Frank Eugene

(1865 - 1936) German (b. United States)


Born in New York, Frank Eugene spent most of his life in Germany, where he was an important figure in avant-garde photography and photographic education. He traveled to Germany for the first time in 1886 to attend the Bavarian Academy of Graphic Arts in Munich, and upon his return to New York in 1894, he studied photography and worked as a stage designer and portraitist. His strong painting background, combined with his expertise in etching and his affinity for Jugendstil, resulted in photographs with heavily manipulated surfaces and a hand-made sensibility. His Pictorialist works warranted his election to the Linked Ring Brotherhood in London in 1900 and recommended his work to Alfred Stieglitz, who in 1902 invited Eugene to be a founder-member of the Photo-Secession. Eugene established himself in Munich that same year, and was active in avant-garde photography organizations. In 1905 he joined the International Association of Art Photographers and three years later resigned from the Linked Ring. Eugene devoted the majority of his time to serving as a photographic educator in Germany, first in Munich and then in Leipzig.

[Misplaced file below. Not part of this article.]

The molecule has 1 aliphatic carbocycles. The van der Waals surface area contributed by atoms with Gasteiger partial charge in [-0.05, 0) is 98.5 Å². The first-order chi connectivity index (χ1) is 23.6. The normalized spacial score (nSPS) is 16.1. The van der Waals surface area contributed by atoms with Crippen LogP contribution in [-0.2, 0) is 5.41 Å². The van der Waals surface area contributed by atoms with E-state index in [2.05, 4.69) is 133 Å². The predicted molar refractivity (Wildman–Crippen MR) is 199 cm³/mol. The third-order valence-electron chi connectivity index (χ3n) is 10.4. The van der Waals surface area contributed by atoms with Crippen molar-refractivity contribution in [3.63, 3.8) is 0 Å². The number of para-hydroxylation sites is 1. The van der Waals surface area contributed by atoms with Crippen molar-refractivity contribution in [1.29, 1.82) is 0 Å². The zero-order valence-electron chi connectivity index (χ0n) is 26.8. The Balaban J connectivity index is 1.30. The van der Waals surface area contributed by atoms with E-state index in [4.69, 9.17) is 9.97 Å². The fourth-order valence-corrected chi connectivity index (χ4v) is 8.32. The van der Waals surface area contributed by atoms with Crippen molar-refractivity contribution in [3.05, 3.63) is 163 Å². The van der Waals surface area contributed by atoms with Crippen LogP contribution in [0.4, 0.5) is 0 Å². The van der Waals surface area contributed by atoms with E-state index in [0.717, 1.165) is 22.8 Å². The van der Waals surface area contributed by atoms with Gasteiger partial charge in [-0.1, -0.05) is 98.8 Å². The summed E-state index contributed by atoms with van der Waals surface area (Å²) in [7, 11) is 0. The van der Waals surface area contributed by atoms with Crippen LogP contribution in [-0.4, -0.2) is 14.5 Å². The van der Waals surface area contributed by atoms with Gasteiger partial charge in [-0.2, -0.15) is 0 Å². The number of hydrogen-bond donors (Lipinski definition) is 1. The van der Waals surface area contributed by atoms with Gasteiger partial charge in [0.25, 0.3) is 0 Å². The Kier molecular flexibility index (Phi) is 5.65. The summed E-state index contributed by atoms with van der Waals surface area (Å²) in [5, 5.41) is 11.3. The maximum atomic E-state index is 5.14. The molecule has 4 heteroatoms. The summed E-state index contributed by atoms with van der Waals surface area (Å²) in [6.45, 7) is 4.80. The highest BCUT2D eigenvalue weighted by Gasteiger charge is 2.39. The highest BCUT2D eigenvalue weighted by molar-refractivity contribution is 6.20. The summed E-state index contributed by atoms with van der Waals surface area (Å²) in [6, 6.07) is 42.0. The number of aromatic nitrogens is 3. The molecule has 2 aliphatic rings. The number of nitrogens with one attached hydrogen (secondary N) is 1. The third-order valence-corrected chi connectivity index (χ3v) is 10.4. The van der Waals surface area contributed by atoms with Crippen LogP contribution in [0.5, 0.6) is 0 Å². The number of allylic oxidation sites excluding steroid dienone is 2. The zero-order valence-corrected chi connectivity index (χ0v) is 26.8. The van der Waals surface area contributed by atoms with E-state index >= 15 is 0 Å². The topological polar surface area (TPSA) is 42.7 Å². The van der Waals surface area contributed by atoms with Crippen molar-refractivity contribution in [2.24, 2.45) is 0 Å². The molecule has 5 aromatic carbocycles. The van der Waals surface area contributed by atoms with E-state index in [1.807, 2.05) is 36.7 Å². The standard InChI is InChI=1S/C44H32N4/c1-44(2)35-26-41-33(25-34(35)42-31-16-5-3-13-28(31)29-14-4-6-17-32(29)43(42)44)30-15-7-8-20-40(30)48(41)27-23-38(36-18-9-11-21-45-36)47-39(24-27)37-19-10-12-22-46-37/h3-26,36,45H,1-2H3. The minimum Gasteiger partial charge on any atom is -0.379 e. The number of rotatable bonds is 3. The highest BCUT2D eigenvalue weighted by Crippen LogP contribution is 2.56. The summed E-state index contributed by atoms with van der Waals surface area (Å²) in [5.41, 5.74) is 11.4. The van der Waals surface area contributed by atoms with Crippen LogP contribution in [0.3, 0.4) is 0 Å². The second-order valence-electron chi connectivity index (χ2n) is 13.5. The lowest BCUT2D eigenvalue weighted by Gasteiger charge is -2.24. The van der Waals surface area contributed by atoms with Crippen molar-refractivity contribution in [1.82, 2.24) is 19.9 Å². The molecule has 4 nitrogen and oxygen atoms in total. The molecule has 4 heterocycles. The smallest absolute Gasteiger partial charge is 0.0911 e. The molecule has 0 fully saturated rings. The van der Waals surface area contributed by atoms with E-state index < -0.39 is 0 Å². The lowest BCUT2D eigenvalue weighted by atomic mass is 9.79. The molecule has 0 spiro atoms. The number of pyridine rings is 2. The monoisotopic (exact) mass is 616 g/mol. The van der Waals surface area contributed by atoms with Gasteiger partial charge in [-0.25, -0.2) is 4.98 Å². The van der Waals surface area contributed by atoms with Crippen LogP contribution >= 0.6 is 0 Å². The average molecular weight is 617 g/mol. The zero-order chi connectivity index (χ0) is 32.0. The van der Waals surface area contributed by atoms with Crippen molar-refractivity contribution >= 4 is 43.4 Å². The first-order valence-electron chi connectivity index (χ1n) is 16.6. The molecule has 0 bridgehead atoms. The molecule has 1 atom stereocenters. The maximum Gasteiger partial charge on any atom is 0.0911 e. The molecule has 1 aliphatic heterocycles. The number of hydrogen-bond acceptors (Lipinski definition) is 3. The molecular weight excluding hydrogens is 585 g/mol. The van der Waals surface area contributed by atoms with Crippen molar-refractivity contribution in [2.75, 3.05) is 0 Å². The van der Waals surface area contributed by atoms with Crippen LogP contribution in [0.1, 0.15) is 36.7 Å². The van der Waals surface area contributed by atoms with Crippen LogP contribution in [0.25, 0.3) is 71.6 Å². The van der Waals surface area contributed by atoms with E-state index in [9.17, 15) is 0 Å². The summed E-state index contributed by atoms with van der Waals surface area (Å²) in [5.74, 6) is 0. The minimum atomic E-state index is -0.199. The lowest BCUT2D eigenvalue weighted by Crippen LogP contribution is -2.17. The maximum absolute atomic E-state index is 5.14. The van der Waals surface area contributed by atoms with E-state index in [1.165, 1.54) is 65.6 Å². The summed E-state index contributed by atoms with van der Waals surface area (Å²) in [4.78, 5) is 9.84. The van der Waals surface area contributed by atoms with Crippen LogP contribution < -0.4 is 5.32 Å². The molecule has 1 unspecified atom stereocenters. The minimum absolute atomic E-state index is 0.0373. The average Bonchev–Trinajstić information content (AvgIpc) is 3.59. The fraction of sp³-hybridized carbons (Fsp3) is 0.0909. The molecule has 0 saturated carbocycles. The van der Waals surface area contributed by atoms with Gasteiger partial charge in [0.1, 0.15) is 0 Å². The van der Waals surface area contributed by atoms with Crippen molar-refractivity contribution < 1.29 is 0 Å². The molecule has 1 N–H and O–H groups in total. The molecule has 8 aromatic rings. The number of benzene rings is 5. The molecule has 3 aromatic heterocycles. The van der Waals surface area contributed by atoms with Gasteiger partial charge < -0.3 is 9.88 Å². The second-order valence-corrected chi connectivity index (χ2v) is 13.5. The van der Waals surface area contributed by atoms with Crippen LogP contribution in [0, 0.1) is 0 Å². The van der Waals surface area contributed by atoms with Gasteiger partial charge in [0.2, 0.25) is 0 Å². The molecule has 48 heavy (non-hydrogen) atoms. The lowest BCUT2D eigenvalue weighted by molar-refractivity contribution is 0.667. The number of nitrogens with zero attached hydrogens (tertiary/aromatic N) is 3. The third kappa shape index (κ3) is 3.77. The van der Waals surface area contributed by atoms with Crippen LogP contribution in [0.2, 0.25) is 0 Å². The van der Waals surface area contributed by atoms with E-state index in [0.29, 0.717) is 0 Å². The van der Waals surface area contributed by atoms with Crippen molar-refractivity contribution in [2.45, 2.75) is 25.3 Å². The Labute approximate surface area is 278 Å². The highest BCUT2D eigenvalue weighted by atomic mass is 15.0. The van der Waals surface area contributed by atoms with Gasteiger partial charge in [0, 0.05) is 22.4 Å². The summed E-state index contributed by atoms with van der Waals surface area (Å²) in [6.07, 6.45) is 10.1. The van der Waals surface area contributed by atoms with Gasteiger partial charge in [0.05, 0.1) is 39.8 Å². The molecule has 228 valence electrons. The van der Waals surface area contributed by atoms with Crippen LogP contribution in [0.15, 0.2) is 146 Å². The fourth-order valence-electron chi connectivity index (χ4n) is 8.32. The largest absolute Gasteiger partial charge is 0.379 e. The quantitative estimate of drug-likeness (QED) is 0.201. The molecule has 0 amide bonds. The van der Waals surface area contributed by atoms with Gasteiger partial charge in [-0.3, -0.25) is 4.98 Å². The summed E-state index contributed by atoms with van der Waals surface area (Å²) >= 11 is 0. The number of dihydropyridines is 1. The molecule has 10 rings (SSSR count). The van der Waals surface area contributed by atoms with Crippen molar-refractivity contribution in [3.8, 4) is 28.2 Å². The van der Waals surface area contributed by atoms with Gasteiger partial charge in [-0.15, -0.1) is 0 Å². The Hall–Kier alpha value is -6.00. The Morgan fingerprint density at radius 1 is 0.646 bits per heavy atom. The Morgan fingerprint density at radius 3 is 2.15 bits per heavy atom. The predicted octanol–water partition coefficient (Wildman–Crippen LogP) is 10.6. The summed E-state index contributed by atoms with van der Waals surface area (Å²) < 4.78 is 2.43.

Frank Eugene was significant in the Pictorialist movement of the early 1900s; his pictures helped fortify the connection between painting and photography that led to the acceptance of photography as a fine art. His facility with painting, etching, and such photographic techniques as the gum bichromate and autochrome processes have distinguished him as an accomplished practitioner of early-twentieth-century photography.
Lisa Hostetler

Handy et al. Reflections in a Glass Eye: Works from the International Center of Photography Collection, New York: Bulfinch Press in association with the International Center of Photography, 1999, p. 215.
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